We live within a vast mechanized economy. Essentially every aspect of our lives is governed by or dependent on machines. Even agriculture, with its connection to the sun and the elements, is highly automated. For every unit of energy you consume in edible form, machines expend ten times as much energy to harvest, process and deliver it to you. In other industries, the ratio of exosomatic (machine) to endosomatic (human) labor is even greater, 100:1 or more.
This quiet transition to a robotic economy raises an interesting question about money. The machines we are dependent on for our survival have no notion of human currency. They are paid, in a sense, and are paid in energy, whether it is electricity or hydrocarbon fuel. They do not work for IOUs. So does it make more sense to define money in terms of energy?
Energy, whether it is banked in the form of oil or water behind a hydroelectric dam, translates into a precise amount of mechanical work, and therefore economic output. The same truck will drive the same distance given the same amount of diesel fuel. Because of this, an energy reserve really is the same thing as money in the bank, except that energy translates directly to mechanical work. It is a more honest basis of accounting for an economy where more than 99% of the real work is done by machines.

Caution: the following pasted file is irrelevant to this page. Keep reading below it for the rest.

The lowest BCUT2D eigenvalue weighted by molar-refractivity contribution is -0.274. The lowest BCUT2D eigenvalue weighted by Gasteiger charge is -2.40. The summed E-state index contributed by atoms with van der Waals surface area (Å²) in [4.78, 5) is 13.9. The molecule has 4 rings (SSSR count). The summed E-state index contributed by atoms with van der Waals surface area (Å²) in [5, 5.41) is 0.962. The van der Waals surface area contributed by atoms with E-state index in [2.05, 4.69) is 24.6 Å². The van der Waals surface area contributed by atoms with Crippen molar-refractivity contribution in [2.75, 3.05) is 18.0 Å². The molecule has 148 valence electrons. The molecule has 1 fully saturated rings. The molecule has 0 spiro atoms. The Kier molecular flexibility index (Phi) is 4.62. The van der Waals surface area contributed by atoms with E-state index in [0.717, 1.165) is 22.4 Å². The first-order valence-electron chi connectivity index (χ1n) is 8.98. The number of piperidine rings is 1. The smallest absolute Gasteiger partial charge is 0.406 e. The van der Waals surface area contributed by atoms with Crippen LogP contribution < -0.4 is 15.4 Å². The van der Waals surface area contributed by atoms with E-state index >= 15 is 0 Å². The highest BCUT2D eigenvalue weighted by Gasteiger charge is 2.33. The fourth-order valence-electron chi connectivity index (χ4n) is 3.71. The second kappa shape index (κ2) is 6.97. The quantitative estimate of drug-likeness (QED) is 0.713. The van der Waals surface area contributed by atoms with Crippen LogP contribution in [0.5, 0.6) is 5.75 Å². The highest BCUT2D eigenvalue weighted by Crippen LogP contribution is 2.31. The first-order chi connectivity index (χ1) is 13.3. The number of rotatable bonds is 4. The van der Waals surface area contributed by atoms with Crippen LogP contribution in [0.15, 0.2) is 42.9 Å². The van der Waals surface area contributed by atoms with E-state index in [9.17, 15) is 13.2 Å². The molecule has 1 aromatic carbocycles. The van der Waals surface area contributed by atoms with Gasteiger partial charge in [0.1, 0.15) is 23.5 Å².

This website, along with the essay, The Joule Standard, explores how money based on energy, metabolic currency, would work, and how such a system could be incrementally developed and tested like other emerging technologies.